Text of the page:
Diagnosis can prevent some difficulties because of many of the symptoms of EPM mirroring those of other conditions.
Even so, your veterinarian should be able to come to the proper conclusion after a thorough examination.
In this video you can see an overview of a veterinarian assessment for neurological diseases and the importance for early diagnosis.
Typically, a veterinarian will start with a comprehensive physical examination of the horse.
This will allow the veterinarian to assess the overall health of the horse and they can determine any issues that are present.
EPM often tends to impact one side of the horse’s body more than the other, so this can be an important facet of diagnosing the condition properly.
The veterinarian will likely want to draw some blood from your horse to have it examined.
They will also consider testing the spinal fluid of the horse in order to come to an ultimate conclusion.
Once the tests have been run, they should know definitively whether or not your horse has EPM.
Treating this condition is possible as long as it was caught in time.
Treatments have the greatest chance of being successful when they are administered during the early stages of the disease.
A high percentage of these early diagnosis cases showcase significant improvements once treatments have been given.
It is even possible for the symptoms of EPM to be completely reversed.
This is excellent news for horse owners and should give hope to any who are suspecting that their horse may be suffering with EPM.
There are many different medications and treatment options to consider when your horse has developed EPM.
Anti-inflammatory drugs can be excellent for helping a horse manage their pain.
There are anti-protozoal drugs on the market that can treat the cause of EPM quite effectively.
Some of these treatments are quite expensive, but they are effective.
Supplements may also be given to your horse to improve its overall health.
When they are on the EPM medication, they will need to be observed closely in order to ensure that the medication is having the intended effects.
It can be a taxing process, but the success rate of treatments should give horse owners confidence to follow through.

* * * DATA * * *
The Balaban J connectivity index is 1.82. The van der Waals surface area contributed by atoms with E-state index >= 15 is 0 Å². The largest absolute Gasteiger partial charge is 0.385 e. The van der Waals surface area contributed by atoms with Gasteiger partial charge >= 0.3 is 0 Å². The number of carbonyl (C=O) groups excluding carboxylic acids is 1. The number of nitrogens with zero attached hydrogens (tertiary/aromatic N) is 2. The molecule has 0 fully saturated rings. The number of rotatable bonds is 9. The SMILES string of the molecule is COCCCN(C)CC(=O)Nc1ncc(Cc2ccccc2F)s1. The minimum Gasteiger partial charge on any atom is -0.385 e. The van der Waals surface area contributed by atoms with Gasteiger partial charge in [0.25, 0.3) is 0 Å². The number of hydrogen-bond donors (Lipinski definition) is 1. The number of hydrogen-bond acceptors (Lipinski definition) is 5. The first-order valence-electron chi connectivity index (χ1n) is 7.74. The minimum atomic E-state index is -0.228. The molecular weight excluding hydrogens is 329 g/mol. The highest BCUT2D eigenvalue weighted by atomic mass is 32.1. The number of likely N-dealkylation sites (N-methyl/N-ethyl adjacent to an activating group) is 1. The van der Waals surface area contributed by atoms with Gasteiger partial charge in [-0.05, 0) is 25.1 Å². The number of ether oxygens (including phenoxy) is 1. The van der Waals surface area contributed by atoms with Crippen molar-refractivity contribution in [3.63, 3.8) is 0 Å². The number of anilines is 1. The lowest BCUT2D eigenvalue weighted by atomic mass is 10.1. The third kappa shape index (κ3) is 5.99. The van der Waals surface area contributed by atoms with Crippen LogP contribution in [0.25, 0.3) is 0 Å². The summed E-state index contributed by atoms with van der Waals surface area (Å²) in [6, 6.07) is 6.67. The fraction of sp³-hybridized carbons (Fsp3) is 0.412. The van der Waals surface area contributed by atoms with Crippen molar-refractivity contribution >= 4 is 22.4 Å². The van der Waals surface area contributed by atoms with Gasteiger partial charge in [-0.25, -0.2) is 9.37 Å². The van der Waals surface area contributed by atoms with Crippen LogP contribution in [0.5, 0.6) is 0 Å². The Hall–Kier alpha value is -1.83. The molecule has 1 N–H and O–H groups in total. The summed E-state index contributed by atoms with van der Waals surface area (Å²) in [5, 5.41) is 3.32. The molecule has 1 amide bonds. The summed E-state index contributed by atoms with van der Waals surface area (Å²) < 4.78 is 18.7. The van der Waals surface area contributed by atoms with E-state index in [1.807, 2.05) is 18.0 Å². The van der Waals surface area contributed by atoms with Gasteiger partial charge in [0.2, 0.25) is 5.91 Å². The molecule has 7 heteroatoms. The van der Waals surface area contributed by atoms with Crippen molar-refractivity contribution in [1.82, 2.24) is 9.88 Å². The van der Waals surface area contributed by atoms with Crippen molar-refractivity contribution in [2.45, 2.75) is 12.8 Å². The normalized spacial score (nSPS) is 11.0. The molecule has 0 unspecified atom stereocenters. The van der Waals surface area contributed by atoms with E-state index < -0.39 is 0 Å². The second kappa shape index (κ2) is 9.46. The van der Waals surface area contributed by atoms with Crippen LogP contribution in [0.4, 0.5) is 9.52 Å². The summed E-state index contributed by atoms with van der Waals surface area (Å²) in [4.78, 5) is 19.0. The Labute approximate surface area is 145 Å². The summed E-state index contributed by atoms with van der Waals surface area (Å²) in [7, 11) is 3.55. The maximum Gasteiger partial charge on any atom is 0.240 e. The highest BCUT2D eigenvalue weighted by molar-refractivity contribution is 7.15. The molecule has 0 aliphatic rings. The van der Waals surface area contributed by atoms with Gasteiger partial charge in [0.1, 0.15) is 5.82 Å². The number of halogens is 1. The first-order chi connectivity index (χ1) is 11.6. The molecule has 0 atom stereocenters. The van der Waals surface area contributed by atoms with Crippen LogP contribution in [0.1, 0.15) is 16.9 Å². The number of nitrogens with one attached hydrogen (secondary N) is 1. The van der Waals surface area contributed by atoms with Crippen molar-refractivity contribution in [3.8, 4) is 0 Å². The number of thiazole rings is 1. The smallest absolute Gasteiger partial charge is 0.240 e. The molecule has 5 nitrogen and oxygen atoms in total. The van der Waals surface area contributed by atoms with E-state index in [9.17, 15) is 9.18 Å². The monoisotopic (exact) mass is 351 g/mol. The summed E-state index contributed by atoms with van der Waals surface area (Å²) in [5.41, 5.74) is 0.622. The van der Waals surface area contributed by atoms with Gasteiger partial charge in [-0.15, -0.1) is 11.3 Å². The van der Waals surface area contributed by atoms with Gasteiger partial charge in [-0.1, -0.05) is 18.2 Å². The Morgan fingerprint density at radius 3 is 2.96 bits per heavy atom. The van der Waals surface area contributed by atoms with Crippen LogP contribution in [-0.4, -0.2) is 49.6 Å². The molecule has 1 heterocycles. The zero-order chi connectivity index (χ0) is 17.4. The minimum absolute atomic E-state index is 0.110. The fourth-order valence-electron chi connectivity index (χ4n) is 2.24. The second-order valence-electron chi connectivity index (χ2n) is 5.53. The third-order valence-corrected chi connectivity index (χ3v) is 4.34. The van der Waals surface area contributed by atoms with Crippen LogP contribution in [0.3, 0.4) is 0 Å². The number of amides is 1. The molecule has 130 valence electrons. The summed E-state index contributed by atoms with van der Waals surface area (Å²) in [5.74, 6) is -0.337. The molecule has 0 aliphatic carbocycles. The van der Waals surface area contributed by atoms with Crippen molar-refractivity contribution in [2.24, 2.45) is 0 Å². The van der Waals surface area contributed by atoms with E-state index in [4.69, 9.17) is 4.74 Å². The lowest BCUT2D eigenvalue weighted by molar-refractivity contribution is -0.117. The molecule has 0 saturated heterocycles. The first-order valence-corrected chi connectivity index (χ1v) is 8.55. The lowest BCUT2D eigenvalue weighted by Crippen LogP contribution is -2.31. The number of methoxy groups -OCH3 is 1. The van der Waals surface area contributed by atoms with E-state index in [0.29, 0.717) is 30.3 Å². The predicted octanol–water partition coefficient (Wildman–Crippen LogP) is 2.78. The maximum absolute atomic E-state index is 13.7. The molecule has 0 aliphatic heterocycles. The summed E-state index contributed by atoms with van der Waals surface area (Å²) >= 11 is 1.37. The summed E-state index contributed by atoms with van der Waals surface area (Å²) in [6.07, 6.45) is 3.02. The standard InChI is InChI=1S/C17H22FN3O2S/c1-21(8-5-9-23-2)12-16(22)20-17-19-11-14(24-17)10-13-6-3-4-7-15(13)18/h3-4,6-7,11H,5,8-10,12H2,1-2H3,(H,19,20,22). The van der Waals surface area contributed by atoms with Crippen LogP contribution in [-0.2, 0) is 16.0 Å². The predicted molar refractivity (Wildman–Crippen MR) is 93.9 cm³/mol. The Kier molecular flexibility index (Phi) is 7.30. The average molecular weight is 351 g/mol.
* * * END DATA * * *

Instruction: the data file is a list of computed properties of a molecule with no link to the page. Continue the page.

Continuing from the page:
Some of these treatments can negatively impact the fertility of stallions.
It can also come with health risks to unborn foals. These problems aren’t common, but they are something to be aware of.
A small percentage of horses who go through these treatments may relapse.
Some horses won’t respond to the treatments as well as others. At this point it is unknown exactly why some horses respond well to treatment while others do not.
It isn’t always guaranteed that things will work out successfully, but chances of success are always increased when treatment is started early.
EPM Prevention Advice
Of course, preventing EPM from ever impacting your horse is the best outcome.
Owners will need to keep their horse from coming in contact with infected feces.
There are some preventative measures that you can take to limit the likelihood of them coming into contact with the parasite.
Keeping your feed properly sealed is a great way to prevent it from becoming contaminated.
Keeping the all rooms where the horses feed is stored should be sealed to prevent infected animals from entering.
Doing your best to prevent rodents of any kind from getting into the feed is going to lessen the chances of contamination.
Feeding a horse on the ground should be avoided at all times, as this will make it more likely for them to come into contact with a parasite when eating off the ground.
Set up proper feeding areas for your horses that you can keep clean and controlled.
You should take steps to ensure that the water source that your horses are using is as clean as possible at all times.
If you ever notice any dead animals on your property, dispose of the carcass right away.
You don’t want to allow any parasites to fester.
Carcasses will draw scavengers to the property, and you will have more potentially contaminated feces to deal with.
Do your best to maintain a healthy lifestyle for your horse.
Feed your horse a properly balanced diet, and make sure that the horse gets plenty of exercise.
This will keep the immune system of the horse as healthy as possible and will protect it from the disease.
For more essential equine health tips check out these articles
- Stop Overeating: Top Grazing Muzzles
- Equine Minerals Review
- Recommended Selenium
- Horse Probiotics Reviews
EPM can be scary but with early detection and proper treatment improvements can be attained.
It is imperative that all horse owners know the symptoms and be aware of any signs of EPM in their horse.
Early detection is the key and treatment must not be delayed.
Fred is the editor of Equine Ridge. He grew up raising horses and has been riding, training, and competing for almost four decades. Fred started out performing on the AQHA and PHBA circuits. Fred trained other competitors in English and Western riding disciplines and today offers free riding lessons to youth who would otherwise not be able to afford lessons. When not working with horses he can be found backpacking or trying to brew the perfect cup of coffee. Email Fred at firstname.lastname@example.org